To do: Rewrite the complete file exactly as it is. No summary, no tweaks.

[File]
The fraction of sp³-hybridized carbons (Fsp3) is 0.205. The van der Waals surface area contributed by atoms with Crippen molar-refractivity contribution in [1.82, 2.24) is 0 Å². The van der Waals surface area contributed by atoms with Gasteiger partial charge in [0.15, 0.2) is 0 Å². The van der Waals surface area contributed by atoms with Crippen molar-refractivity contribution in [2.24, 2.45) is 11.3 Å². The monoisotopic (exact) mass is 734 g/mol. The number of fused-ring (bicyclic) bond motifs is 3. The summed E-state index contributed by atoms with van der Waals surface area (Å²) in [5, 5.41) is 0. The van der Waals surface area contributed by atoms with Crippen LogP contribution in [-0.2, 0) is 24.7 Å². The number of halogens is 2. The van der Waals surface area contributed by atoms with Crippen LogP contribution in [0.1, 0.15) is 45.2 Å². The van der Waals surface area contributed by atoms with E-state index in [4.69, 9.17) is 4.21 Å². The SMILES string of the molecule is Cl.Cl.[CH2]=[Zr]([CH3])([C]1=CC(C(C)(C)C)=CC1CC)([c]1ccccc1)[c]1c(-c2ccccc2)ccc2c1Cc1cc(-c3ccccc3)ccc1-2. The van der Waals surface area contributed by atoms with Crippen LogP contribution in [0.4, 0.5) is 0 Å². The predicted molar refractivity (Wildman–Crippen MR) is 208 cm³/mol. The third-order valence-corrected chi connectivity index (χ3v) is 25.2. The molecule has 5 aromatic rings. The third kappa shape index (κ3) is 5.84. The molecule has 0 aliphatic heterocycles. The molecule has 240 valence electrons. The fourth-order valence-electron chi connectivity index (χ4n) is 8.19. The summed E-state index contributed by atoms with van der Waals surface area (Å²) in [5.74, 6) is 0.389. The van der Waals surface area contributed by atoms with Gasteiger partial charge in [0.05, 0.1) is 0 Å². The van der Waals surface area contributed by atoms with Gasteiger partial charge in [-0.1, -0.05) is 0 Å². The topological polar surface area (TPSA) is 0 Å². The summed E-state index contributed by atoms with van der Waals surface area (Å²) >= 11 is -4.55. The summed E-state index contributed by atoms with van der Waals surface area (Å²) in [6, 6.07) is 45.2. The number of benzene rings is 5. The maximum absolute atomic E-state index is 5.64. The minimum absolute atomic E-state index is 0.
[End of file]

The fraction of sp³-hybridized carbons (Fsp3) is 0.205. The van der Waals surface area contributed by atoms with Crippen molar-refractivity contribution in [1.82, 2.24) is 0 Å². The van der Waals surface area contributed by atoms with Gasteiger partial charge in [0.15, 0.2) is 0 Å². The van der Waals surface area contributed by atoms with Crippen molar-refractivity contribution in [2.24, 2.45) is 11.3 Å². The monoisotopic (exact) mass is 734 g/mol. The number of fused-ring (bicyclic) bond motifs is 3. The summed E-state index contributed by atoms with van der Waals surface area (Å²) in [5, 5.41) is 0. The van der Waals surface area contributed by atoms with Crippen LogP contribution in [-0.2, 0) is 24.7 Å². The number of halogens is 2. The van der Waals surface area contributed by atoms with Crippen LogP contribution in [0.1, 0.15) is 45.2 Å². The van der Waals surface area contributed by atoms with E-state index in [4.69, 9.17) is 4.21 Å². The SMILES string of the molecule is Cl.Cl.[CH2]=[Zr]([CH3])([C]1=CC(C(C)(C)C)=CC1CC)([c]1ccccc1)[c]1c(-c2ccccc2)ccc2c1Cc1cc(-c3ccccc3)ccc1-2. The van der Waals surface area contributed by atoms with Crippen LogP contribution in [0.4, 0.5) is 0 Å². The predicted molar refractivity (Wildman–Crippen MR) is 208 cm³/mol. The third-order valence-corrected chi connectivity index (χ3v) is 25.2. The molecule has 5 aromatic rings. The third kappa shape index (κ3) is 5.84. The molecule has 0 aliphatic heterocycles. The molecule has 240 valence electrons. The fourth-order valence-electron chi connectivity index (χ4n) is 8.19. The summed E-state index contributed by atoms with van der Waals surface area (Å²) in [5.74, 6) is 0.389. The van der Waals surface area contributed by atoms with Gasteiger partial charge in [0.05, 0.1) is 0 Å². The van der Waals surface area contributed by atoms with Gasteiger partial charge in [-0.1, -0.05) is 0 Å². The topological polar surface area (TPSA) is 0 Å². The summed E-state index contributed by atoms with van der Waals surface area (Å²) >= 11 is -4.55. The summed E-state index contributed by atoms with van der Waals surface area (Å²) in [6, 6.07) is 45.2. The number of benzene rings is 5. The maximum absolute atomic E-state index is 5.64. The minimum absolute atomic E-state index is 0.